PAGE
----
Mea Cuba


With bitter irony, the author tells a story sadly repeated during this century. A dictatorship that silences the intellectuals, a regime that lies and kills, and a propaganda war that has yet to end. One of the best compilations of documents on recent Cuban history.
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With bitter irony, the author tells a story sadly repeated during this century. A dictatorship that silences the intellectuals, a regime that lies and kills, and a propaganda war that has yet to end. One of the best compilations of documents on recent Cuban history.
Read More Show Less

Editorial Reviews

Publishers Weekly - Publisher's Weekly
This informative, entertaining collection of Infante's essays, speeches and book reviews features the viewpoint of an anti-Castroite expelled from Cuba's Union of Writers and Artists as ``a traitor to the revolutionary cause.'' Infante (Infante's Inferno), born in 1929, has been in exile since 1965, living mostly in Madrid and London. Antic and cheerfully defiant, he here expresses scathing disgust over Castro's policy toward Cuba's gay writers and discusses several of them. Infante's favorite is clearly Virgilio Piera, whose work he predicts ``will live, twist and giggle forever.'' He also introduces us to Lydia Cabrera, whom he calls Cuba's greatest woman writer. The collection includes a masterful piece on the reactions of eminent foreign writers who have visited his homeland, such as Federico Garca Lorca, Graham Greene and Edna O'Brien. Quirky, unpredictable, often hilarious, Infante's book tells us much about the effect of the Cuban revolution on Cuban literature. (Nov.)
Library Journal
This collection of essays, commentaries, and satires describes the miserable and impoverished plight of the Cuban nation and especially of Fidel Castro, its leader for the last 35 years. Cabrera Infante is a distinguished literary figure who fled Cuba in 1965 to pursue a career as an author in exile, free from governmental oppression and intimidation in a nation where thought-control and censorship are daily fare and where freedom of expression is allowed only to the extent that it dovetails with the dictator's decrees. These writings reveal not only the worsening conditions in Cuba but also the difficulties faced by a writer working in exile when the political leaders of his native country mount a concerted campaign of condemnation and defamation on global scale. Useful for students of 20th-century Latin American politics and literature.-Philip Y. Blue, Dowling Coll. Lib., Oakdale, N.Y.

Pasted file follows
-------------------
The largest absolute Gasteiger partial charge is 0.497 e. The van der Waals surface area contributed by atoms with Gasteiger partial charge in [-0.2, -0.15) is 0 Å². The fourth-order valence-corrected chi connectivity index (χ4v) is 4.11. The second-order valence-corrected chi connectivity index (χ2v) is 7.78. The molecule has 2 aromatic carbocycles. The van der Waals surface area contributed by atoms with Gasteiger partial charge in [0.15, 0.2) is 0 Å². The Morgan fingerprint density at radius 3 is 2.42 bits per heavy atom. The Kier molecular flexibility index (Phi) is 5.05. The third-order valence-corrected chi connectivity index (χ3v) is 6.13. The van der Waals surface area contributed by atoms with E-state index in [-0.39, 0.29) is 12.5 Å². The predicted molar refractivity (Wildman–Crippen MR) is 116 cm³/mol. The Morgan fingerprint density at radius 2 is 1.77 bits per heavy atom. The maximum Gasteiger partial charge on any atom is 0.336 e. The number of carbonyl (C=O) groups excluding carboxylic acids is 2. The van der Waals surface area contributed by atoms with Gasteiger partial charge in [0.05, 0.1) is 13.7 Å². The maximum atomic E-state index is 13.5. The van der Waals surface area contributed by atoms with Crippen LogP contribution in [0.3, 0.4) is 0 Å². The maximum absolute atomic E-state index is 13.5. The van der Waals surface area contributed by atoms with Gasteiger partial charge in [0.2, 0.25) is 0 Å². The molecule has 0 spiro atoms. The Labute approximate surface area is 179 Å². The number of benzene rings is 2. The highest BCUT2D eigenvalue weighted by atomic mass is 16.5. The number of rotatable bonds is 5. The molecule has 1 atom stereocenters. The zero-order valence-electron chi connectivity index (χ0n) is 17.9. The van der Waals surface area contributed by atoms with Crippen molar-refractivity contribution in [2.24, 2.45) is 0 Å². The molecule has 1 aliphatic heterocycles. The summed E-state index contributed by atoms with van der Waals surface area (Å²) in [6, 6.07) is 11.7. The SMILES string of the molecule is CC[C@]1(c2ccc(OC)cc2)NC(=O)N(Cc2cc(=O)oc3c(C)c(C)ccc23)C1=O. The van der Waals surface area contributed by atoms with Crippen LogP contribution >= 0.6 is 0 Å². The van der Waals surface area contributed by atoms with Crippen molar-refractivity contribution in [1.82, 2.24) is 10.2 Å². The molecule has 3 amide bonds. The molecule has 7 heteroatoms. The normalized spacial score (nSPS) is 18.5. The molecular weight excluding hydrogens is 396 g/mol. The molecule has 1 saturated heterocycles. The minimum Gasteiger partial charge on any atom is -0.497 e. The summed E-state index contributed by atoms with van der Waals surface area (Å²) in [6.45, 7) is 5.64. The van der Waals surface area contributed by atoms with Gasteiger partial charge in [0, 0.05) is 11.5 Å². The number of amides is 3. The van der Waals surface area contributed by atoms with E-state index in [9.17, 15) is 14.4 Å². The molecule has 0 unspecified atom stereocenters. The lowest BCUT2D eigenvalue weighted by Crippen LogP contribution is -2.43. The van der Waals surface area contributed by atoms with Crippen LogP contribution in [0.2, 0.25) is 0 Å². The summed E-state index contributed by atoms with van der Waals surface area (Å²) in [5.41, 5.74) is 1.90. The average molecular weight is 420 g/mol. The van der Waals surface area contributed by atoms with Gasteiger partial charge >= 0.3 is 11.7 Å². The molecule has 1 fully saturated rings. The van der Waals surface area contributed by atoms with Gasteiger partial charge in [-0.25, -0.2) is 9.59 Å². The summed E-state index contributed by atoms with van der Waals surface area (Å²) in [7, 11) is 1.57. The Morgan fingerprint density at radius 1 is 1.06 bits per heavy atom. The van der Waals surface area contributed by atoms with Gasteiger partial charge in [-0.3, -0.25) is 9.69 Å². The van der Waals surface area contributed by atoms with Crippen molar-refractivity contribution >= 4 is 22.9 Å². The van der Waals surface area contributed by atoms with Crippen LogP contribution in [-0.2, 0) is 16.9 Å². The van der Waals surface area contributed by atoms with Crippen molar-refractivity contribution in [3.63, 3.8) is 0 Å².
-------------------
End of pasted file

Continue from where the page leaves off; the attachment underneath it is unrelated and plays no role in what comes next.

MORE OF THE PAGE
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Product Details

  • ISBN-13: 9788420482712
  • Publisher: Santillana USA Publishing Company
  • Publication date: 6/30/2006
  • Language: Spanish
  • Edition description: Spanish-language Edition
  • Pages: 496
  • Product dimensions: 5.95 (w) x 9.66 (h) x 1.24 (d)

Table of Contents

Genesis/Exodus 1
Shipwreck with a Sunrise in the Background 3
By the Way 6
Answers and Questions 11
Expulsion 20
Polemic with a Dead Man 21
Letter to Tomas Eloy Martinez of Primera Plana 32
The Twisted Tongue of the Poet 36
Throwing a Cable 43
Letter to a Chain Gang 46
The Turk's Head 51
P.M. Means Post Mortem 52
Bites from the Bearded Crocodile 55
Lorca the Rainmaker Visits Havana 87
Walker Evans: Eye Witness 97
Havana Lost and Found 100
The Martyrdom of Marti 109
Who Killed Calvert Casey? 114
Between History and Nothingness 138
Asterism 175
Lives of a Hero 177
The Unknown Political Prisoner 196
Prisoners of Devil's Island 201
An Old Engraving 209
Notable Men in Havana 210
Portrait of the Artist as a Commissar 216
Quiet Days in Cliche 223
Guerrillas in Captivity Alas! 228
J'Accuse at the Woodrow Wilson Center 231
Cubans Ahoy! 239
Cain's Cuba 242
Hey Cuba, Hecuba? 247
And of My Cuba, What? 260
Has Socialism Died? 269
What is History, pues? 272
Portrait of an Ageing Tyro 281
The Tyrant and the Poet 291
Castro's Convertible 309
Two Wrote Together 331
Two Died Together 361
Montenegro, Prisoner of Sex 365
The Ninth Moon of Lino Novas 371
A Poet of a Popular Parnassus 376
Alejo Carpentier, a Shotgun Cuban 383
Antonio Ortega Returns to Asturias - Dead 400
Goodbye to the Friend with the Camera 407
Reinaldo Arenas, or Destruction by Sex 412
Capa Son of Caissa 419
Actors and Sinners 434
An Encounter with the Intelligence of Franco 447
Spanish is Not a Dead Language 451
Columbus Route One 455
Scenes of a World without Columbus 460
Spain Stays Mainly in the Plain 466
Letter to Marta Pessarrodona 472
To Be or Not to Be Brief 473
A Vindication of Exile 479
Hearing (Distant) Voices 480
The Invisible Exile 483
The Bird of Paradise Lost 489
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